What everyone needs to understand is on the older SAP systems without the input air MAF, the O2 sensors confirm the SAP is operating properly.

If the O2 sensors are lazy, the there is no way for them to confirm the SAP is operating.

So the issue MAY be related to lazy O2 sensors, but it could also be something more basic.

The SAP Readiness Monitors should clear on the first cold start. This is not something that takes multiple starts.

Not sure what OBDII tool you are using, if it is a very cheap one, they do not support Freeze Frame.

Also Freeze Frame is ONLY available while the SES/CEL/MIL is still lit, once you clear the codes the Freeze Frame info is cleared until the next instanace of the SES/CEL/MIL coming on.

Do not put a lot of hope for "Mechanic In A Can" to resolve your problem.

You could graph the O2 sensors from cold start if you had the right OBDII tool, or if the sensors are orignal on an E46, the Pre-cat sensors are likely due for a refresh anyway.
I'm not 100% clear on how you're describing they system.

But I do know that the "mechanic in a can" is a quick and easy way to attempt to resolve the problem before I go digging any further. It's also cheap, so no harm there. If it doesn't work then I may have to put more time into the car. Time is at a premium for me these days, so its worth a shot.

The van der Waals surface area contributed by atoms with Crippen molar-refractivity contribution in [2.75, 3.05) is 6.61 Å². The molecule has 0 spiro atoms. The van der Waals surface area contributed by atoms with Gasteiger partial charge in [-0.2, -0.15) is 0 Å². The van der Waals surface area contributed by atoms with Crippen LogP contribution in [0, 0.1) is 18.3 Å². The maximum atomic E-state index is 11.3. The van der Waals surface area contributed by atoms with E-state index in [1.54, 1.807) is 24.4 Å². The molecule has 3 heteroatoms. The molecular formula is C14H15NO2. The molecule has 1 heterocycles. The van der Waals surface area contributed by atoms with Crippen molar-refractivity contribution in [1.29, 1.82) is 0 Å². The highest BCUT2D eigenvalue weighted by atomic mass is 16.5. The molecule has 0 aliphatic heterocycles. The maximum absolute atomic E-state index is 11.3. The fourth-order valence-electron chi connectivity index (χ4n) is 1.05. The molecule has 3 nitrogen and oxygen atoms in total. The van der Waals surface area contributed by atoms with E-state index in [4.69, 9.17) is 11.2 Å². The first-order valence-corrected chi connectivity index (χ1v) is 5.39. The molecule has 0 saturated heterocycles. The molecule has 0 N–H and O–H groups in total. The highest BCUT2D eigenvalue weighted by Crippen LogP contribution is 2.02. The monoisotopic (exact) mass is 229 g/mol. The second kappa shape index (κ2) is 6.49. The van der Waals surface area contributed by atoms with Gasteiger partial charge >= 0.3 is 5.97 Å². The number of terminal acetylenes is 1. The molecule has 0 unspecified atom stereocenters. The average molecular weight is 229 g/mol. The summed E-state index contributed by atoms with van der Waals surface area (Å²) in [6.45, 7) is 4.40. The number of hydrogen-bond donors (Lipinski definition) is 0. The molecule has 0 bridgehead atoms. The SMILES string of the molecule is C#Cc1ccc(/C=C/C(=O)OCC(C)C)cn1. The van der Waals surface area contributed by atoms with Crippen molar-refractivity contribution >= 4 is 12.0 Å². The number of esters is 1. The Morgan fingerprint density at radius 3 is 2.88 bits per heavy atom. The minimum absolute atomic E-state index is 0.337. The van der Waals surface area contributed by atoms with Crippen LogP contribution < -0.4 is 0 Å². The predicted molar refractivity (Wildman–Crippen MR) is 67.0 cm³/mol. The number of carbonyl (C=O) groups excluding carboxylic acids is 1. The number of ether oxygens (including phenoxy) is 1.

BTW, I don't have a code reader. I just go to AZ to get the codes read. If I have to, I'll set up PASoft so I can get more information when this stuff happens.

My car has 175k miles, so I'm guessing I'll be seeing more and more SES lights as the car reaches and surpasses 200k. So if I want to keep it on the road that may be a sound investment. I already have the software I just need the interface. PASoft will provide all the info I need, correct?

Is it only the pre-cat o2 sensors that might be the problem? Cuz the postcat sensors are a PITA and probably even worse on an XI. I'm guessing you need more info to really know.
Reading through your other thread, sounds like this could be a real PITA. May just be time to trade the car in if replacement pre-cat o2 sensors dont solve he problem.
 
41 - 60 of 93 Posts
This is an older thread, you may not receive a response, and could be reviving an old thread. Please consider creating a new thread.
Top